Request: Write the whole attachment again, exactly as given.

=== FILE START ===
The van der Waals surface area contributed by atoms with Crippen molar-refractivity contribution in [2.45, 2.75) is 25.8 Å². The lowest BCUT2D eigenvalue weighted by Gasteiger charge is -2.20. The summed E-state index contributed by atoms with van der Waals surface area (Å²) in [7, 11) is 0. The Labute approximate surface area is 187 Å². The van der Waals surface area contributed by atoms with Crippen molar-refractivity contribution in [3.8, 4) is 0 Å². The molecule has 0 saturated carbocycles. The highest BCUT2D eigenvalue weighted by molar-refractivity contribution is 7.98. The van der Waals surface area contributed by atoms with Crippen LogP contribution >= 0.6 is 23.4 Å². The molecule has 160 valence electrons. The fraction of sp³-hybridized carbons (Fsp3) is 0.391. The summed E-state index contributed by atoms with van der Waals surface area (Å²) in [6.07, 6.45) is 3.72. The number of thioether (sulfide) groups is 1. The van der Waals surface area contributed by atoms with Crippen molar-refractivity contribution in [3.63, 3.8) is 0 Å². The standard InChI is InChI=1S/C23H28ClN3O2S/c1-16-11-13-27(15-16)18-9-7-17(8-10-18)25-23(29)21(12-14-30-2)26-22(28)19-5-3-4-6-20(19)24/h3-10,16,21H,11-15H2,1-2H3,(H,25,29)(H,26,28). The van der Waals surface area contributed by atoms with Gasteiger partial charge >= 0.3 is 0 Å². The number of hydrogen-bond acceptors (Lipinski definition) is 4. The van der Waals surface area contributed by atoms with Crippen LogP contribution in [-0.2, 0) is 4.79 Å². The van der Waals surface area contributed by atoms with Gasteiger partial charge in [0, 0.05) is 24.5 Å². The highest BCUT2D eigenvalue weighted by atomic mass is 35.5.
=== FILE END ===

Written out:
The van der Waals surface area contributed by atoms with Crippen molar-refractivity contribution in [2.45, 2.75) is 25.8 Å². The lowest BCUT2D eigenvalue weighted by Gasteiger charge is -2.20. The summed E-state index contributed by atoms with van der Waals surface area (Å²) in [7, 11) is 0. The Labute approximate surface area is 187 Å². The van der Waals surface area contributed by atoms with Crippen molar-refractivity contribution in [3.8, 4) is 0 Å². The molecule has 0 saturated carbocycles. The highest BCUT2D eigenvalue weighted by molar-refractivity contribution is 7.98. The van der Waals surface area contributed by atoms with Crippen LogP contribution >= 0.6 is 23.4 Å². The molecule has 160 valence electrons. The fraction of sp³-hybridized carbons (Fsp3) is 0.391. The summed E-state index contributed by atoms with van der Waals surface area (Å²) in [6.07, 6.45) is 3.72. The number of thioether (sulfide) groups is 1. The van der Waals surface area contributed by atoms with Crippen molar-refractivity contribution in [3.63, 3.8) is 0 Å². The standard InChI is InChI=1S/C23H28ClN3O2S/c1-16-11-13-27(15-16)18-9-7-17(8-10-18)25-23(29)21(12-14-30-2)26-22(28)19-5-3-4-6-20(19)24/h3-10,16,21H,11-15H2,1-2H3,(H,25,29)(H,26,28). The van der Waals surface area contributed by atoms with Gasteiger partial charge >= 0.3 is 0 Å². The number of hydrogen-bond acceptors (Lipinski definition) is 4. The van der Waals surface area contributed by atoms with Crippen LogP contribution in [-0.2, 0) is 4.79 Å². The van der Waals surface area contributed by atoms with Gasteiger partial charge in [0, 0.05) is 24.5 Å². The highest BCUT2D eigenvalue weighted by atomic mass is 35.5.